Another fascinating Pulham folly is on the banks of the ‘Potomac Lake’ in Gunnersbury Park, m Hounslow. Lionel de Rothschild invested Gunnersbury ‘with such splendours as were unknown in England outside Her Majesty’s own grounds’ during the latter years of the 19th Century. He purchased some more ground at the southwest corner of the estate in 1861, which included an old clay pit called ‘Cole’s Hole’, and, in 1874, he engaged James 2 to re-landscape this into a boating lake.
James’ initial idea was to construct a rather formal boathouse on the edge of the lake, but, for some reason, this plan was rejected, and it was decided instead to convert the old tile kiln that stood alongside the clay pit into a gothic-styled boathouse-cum-folly, as shown in Fig 4. An inlet was cut underneath the kiln, so that boaters could descend to the landing stage via steps leading down from the ground floor entrance; the shoreline was lined with Pulhamite rocks for some yards on either side, and an artificial rock-lined island created a few yards offshore.
Fig 5 – Gothic ruin near the old stable block in Gunnersbury Park
There are some typical Pulham faces at Gunnersbury around the doorways, although most of them have now decayed quite badly. One survivor is inset into Fig 4.
According to James 2’s promotional booklet – Picturesque Ferneries and Rock Garden Scenery, published in 1877 – this is the extent of his firm’s activities at Gunnersbury, but there are one or two other items of interest in the Park that lead one to suspect that he almost certainly returned on at least one further occasion. The first is adjacent to Princess Amelia’s Bath House, where there is what looks like a basement fernery. It is now very seriously overgrown, but nevertheless looks similar in underlying construction to other ferneries described in this book.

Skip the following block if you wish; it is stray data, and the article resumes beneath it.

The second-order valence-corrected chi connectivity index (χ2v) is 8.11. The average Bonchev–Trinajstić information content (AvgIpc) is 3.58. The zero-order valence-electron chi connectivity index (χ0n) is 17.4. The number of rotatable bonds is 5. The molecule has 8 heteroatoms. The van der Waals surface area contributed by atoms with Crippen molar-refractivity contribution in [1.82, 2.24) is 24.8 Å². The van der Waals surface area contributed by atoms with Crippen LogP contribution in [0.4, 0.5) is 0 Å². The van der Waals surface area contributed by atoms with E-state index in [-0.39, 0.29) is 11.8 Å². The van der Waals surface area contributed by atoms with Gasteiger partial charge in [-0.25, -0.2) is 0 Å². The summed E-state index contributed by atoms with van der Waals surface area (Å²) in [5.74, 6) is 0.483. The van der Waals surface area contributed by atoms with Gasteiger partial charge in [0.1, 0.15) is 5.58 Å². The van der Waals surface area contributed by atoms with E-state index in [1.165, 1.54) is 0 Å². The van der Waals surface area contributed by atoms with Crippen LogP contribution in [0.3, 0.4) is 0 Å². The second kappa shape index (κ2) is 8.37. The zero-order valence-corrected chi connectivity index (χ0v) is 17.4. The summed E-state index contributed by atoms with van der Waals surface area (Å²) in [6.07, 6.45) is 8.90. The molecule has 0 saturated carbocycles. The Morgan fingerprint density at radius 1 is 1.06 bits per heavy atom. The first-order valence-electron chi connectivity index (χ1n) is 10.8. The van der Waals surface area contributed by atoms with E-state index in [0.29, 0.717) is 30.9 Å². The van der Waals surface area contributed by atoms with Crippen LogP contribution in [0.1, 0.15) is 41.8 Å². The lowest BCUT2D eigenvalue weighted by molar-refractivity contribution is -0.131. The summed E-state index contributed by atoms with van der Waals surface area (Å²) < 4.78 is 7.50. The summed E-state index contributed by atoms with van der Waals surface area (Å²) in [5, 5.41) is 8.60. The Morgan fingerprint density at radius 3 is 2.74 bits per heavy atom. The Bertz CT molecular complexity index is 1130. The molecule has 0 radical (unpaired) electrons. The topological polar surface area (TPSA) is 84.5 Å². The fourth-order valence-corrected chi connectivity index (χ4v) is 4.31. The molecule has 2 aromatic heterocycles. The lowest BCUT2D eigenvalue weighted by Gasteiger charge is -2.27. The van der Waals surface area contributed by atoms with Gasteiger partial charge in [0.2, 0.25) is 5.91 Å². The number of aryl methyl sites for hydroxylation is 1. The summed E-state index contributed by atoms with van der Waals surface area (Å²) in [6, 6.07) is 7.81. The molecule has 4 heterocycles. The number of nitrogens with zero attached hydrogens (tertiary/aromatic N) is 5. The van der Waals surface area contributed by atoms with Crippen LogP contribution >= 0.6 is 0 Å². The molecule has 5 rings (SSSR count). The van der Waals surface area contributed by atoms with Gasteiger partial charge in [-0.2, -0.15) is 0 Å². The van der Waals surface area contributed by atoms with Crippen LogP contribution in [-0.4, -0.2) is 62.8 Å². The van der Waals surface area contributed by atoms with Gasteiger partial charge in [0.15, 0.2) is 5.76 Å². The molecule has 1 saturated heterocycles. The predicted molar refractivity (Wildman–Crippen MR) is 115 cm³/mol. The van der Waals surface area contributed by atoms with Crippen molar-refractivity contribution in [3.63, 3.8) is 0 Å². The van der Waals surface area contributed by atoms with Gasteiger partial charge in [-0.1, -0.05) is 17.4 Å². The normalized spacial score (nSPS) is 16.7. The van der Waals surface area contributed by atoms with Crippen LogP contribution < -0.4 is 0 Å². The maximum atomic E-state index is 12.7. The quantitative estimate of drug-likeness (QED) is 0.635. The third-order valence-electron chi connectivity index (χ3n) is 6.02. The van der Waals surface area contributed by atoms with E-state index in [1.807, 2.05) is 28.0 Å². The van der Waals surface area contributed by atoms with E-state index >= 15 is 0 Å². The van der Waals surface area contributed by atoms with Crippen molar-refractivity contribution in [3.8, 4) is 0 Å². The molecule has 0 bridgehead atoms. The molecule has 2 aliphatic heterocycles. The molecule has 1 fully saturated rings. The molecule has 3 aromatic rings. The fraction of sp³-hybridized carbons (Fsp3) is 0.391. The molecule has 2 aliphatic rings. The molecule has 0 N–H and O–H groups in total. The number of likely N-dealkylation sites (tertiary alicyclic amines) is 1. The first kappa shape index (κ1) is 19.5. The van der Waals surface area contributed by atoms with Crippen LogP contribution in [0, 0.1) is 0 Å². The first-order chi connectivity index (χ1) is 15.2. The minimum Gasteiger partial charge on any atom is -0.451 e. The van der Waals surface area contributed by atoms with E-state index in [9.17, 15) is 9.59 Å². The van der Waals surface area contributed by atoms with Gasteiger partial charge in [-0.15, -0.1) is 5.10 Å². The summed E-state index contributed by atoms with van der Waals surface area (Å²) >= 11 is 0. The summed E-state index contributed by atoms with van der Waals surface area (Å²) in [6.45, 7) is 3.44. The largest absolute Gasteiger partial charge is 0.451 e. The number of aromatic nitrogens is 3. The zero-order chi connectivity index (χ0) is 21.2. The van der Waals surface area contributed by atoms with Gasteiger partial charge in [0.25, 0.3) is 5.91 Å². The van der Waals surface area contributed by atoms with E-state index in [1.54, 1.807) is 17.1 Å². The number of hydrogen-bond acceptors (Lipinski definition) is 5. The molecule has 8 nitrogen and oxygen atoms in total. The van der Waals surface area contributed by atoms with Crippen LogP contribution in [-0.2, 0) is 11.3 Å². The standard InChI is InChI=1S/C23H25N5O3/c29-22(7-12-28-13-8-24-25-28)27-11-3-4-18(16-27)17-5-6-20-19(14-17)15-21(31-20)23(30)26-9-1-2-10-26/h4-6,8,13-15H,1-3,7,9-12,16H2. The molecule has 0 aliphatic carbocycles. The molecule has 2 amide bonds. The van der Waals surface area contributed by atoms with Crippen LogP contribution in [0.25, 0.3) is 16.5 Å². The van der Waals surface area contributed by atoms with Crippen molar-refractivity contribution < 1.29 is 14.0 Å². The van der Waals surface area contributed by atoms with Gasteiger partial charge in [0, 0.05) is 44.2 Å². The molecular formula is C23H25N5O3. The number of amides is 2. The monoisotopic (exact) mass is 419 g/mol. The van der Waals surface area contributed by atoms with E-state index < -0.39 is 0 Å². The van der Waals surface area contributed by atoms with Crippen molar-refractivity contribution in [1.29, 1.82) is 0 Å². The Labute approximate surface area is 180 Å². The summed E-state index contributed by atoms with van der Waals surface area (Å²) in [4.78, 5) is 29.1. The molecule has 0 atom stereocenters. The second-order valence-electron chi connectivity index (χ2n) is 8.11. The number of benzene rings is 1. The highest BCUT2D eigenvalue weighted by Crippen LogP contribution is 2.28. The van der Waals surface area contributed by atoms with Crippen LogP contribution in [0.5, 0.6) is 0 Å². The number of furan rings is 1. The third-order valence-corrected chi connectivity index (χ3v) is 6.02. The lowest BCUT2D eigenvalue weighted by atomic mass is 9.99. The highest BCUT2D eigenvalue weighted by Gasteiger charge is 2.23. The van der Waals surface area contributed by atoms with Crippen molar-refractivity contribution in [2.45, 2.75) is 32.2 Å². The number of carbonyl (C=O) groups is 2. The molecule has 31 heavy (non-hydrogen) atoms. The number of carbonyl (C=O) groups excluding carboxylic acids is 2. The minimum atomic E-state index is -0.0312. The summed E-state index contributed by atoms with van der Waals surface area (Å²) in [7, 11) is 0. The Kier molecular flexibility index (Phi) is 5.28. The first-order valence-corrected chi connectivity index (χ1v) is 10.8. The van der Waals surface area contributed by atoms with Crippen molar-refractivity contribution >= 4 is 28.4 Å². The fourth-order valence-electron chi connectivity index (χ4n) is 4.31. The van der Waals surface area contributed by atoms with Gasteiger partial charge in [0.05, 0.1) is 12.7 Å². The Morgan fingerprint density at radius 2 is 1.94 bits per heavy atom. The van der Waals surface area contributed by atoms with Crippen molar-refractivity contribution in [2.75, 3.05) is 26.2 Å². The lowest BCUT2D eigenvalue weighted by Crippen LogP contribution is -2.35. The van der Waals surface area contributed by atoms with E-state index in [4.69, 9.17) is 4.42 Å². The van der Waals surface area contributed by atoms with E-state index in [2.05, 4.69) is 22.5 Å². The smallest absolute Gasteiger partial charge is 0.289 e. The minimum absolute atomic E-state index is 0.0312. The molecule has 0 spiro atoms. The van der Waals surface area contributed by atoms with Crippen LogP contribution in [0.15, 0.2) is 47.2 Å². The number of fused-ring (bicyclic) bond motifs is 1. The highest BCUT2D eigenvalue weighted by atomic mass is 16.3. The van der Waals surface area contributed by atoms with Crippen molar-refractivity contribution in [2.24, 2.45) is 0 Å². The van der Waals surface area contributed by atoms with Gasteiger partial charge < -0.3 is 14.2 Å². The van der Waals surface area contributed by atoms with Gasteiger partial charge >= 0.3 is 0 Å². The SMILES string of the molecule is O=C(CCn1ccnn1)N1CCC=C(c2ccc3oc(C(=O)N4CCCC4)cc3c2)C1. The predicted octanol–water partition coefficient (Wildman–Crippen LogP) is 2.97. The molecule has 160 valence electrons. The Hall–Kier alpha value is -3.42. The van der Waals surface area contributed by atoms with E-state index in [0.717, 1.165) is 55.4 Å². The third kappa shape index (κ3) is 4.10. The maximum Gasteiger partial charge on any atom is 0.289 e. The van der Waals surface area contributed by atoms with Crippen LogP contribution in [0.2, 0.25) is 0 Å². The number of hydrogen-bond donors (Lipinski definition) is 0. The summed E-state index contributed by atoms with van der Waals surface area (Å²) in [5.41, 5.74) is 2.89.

Elsewhere in the park, there is a small gothic folly near the stable block – shown in Fig 5 – which was erected to obscure the view of the stable walls from the house. There is also what was presumably an entrance lodge at an entrance that is now closed off. This is shown in Fig 6, and, although there is no documentary evidence to ascribe these structures to Pulhams, it seems reasonable to suggest that they may well have been responsible, bearing in mind the fact that the firm are known to have worked on the site.
Fig 6 – An old castellated entrance lodge
Leopold (son of Lionel) de Rothschild’s Head Gardener at Gunnersbury, James Hudson, laid out the Japanese garden at Gunnersbury in 1901, although very little of it now remains. According to the records, Japanese workers were brought over especially to design and construct this garden, which is exactly what is said to have happened with a number of other similar gardens with which the Pulhams were involved – my feeling being that a Pulham team may well have worked alongside the Japanese. How ‘genuine’ these gardens are also seems open to question, because one contemporary Japanese visitor who looked round the ‘Japanese-style’ garden at Gunnersbury is reputed to have commented: ‘How beautiful. We have nothing like this in Japan!’ [i]
[i] ‘Four Centuries of History’ from http://myweb.tiscali.co.uk/london.gardens/gunnersbury.htm